Wow! I just read a really helpful report from the CenterforBrainHealth.org with some great advice on sustaining and boosting our creativity and productivity by pursuing a healthy-brain lifestyle. It’s so encouraging to hear more and more about how flexible and adaptable our brain is. In fact, it craves innovation and challenge!
“Train Your Brain to Thrive from Nine to Five” described some techniques for venturing into our day with “renewed mental vigor.” Renewed mental vigor — sounds great, doesn’t it? Here is a simple strategy the report suggested for getting the most from a day. It’s an approach we can easily apply to the writing life:
• The night before, identify one or two of the most pivotal tasks you’re facing — tasks that will require deep thinking and advance your longer term goals/vision. (Note: I do this all the time. I have a small pad by my bed and before going to sleep, I jot down a question about a scene or thorny plot point I need help with.)
• Then simply “sleep on” the question or priorities without any effort, relaxing into the belief that it’s in “good hands” and the answer will come to you. By priming your brain the night before notes the report, “you are likely to have unanticipated, new, and productive ideas. Our brain is always working for us especially during sleep when our rhythms slow down. Your brain consolidates your previous ideas into flashes of new insights that can jump-start your big goals for the day.” In short, “just sleep on it” really works!
• In the morning, as you get ready to begin your day, make it a point to keep your environment quiet except for meaningful conversations. Don’t turn on the TV or radio. Try not to make any calls or even listen to music. Just let your brain continue focusing without interruption on the tasks you gave it the night before.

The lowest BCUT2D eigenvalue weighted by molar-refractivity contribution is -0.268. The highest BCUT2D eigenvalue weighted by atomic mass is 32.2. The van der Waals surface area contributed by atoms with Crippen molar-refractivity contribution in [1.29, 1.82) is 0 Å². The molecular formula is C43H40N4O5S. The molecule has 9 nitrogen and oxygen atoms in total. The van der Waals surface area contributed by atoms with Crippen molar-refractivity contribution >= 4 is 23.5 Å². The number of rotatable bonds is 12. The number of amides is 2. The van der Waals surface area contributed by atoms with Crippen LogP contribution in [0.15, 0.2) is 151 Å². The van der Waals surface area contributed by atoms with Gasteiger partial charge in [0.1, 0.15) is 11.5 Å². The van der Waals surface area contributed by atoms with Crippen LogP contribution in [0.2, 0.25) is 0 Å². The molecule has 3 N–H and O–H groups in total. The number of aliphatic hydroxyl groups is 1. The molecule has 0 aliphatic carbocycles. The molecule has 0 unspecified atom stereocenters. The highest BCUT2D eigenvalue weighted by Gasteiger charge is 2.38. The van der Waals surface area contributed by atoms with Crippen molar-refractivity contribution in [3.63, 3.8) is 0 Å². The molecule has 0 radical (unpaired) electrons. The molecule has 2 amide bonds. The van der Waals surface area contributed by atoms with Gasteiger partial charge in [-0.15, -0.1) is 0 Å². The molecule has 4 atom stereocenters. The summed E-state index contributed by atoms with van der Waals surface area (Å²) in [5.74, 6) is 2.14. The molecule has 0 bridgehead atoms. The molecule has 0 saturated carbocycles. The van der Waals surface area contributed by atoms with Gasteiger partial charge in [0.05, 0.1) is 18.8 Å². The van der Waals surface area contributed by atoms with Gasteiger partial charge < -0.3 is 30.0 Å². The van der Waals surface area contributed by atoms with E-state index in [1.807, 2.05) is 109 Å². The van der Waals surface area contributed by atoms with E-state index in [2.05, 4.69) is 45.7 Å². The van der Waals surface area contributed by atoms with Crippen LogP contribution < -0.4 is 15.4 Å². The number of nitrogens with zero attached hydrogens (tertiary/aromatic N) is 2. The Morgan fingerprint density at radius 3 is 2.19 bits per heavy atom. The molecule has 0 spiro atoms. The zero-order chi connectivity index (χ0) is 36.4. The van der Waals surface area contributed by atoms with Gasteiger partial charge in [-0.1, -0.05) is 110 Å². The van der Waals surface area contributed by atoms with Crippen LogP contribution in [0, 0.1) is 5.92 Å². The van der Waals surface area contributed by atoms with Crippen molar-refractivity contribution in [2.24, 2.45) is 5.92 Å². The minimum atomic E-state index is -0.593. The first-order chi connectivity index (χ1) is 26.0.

• When you start to work, don’t get distracted with email or other small tasks. Jump right into the ones you set for yourself the night before. Give them “prime brain time and stick to these top one or two priorities until you make progress.” Start with 15-minute intervals of concentration and work up from there. “You will achieve more in 20 to 30 minutes uninterrupted than you will in over two hours when constantly interrupted.’
• Give yourself regular “brain breaks.” “When working on “mentally challenging activities for more than 25 minutes at a time, take a five-minute break. Your brain quickly resets and recovers from fatigue when you step back. As an added bonus, new visions are likely to arise regarding your task.”
What a promising approach! It works! Just by jotting down a question before I go to bed and then just relaxing and trusting that my mind will work on it, I’ve awakened with some great ideas and solutions. A relaxed mind is a creative mind — this is so true. Why not try this technique and see if it works? I’d love to have you share the results. Write on!